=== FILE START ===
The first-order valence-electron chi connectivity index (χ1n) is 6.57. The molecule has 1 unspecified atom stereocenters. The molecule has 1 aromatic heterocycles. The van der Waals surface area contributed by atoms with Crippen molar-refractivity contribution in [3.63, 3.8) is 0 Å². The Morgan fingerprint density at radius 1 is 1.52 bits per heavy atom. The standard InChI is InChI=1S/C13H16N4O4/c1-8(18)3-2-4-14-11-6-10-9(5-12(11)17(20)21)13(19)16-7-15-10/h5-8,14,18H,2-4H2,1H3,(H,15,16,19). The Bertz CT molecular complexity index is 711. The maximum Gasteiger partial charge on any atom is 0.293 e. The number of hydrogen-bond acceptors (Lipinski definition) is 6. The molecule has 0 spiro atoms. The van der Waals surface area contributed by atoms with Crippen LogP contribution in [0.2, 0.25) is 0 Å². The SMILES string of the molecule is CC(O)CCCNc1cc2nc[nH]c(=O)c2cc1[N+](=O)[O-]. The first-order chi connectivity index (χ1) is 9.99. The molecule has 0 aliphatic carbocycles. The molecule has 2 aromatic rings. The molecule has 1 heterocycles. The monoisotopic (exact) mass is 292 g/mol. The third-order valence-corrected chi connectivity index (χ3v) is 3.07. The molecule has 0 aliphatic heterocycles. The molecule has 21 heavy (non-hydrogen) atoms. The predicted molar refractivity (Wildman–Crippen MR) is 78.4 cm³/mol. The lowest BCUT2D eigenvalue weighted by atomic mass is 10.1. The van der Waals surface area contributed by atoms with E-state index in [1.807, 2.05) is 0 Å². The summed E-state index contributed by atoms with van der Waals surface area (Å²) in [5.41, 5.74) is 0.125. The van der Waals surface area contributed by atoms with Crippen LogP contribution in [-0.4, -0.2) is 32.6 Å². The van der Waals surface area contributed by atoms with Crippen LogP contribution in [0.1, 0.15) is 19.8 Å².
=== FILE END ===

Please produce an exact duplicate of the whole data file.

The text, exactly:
The first-order valence-electron chi connectivity index (χ1n) is 6.57. The molecule has 1 unspecified atom stereocenters. The molecule has 1 aromatic heterocycles. The van der Waals surface area contributed by atoms with Crippen molar-refractivity contribution in [3.63, 3.8) is 0 Å². The Morgan fingerprint density at radius 1 is 1.52 bits per heavy atom. The standard InChI is InChI=1S/C13H16N4O4/c1-8(18)3-2-4-14-11-6-10-9(5-12(11)17(20)21)13(19)16-7-15-10/h5-8,14,18H,2-4H2,1H3,(H,15,16,19). The Bertz CT molecular complexity index is 711. The maximum Gasteiger partial charge on any atom is 0.293 e. The number of hydrogen-bond acceptors (Lipinski definition) is 6. The molecule has 0 spiro atoms. The van der Waals surface area contributed by atoms with Crippen LogP contribution in [0.2, 0.25) is 0 Å². The SMILES string of the molecule is CC(O)CCCNc1cc2nc[nH]c(=O)c2cc1[N+](=O)[O-]. The first-order chi connectivity index (χ1) is 9.99. The molecule has 0 aliphatic carbocycles. The molecule has 2 aromatic rings. The molecule has 1 heterocycles. The monoisotopic (exact) mass is 292 g/mol. The third-order valence-corrected chi connectivity index (χ3v) is 3.07. The molecule has 0 aliphatic heterocycles. The molecule has 21 heavy (non-hydrogen) atoms. The predicted molar refractivity (Wildman–Crippen MR) is 78.4 cm³/mol. The lowest BCUT2D eigenvalue weighted by atomic mass is 10.1. The van der Waals surface area contributed by atoms with E-state index in [1.807, 2.05) is 0 Å². The summed E-state index contributed by atoms with van der Waals surface area (Å²) in [5.41, 5.74) is 0.125. The van der Waals surface area contributed by atoms with Crippen LogP contribution in [-0.4, -0.2) is 32.6 Å². The van der Waals surface area contributed by atoms with Crippen LogP contribution in [0.1, 0.15) is 19.8 Å².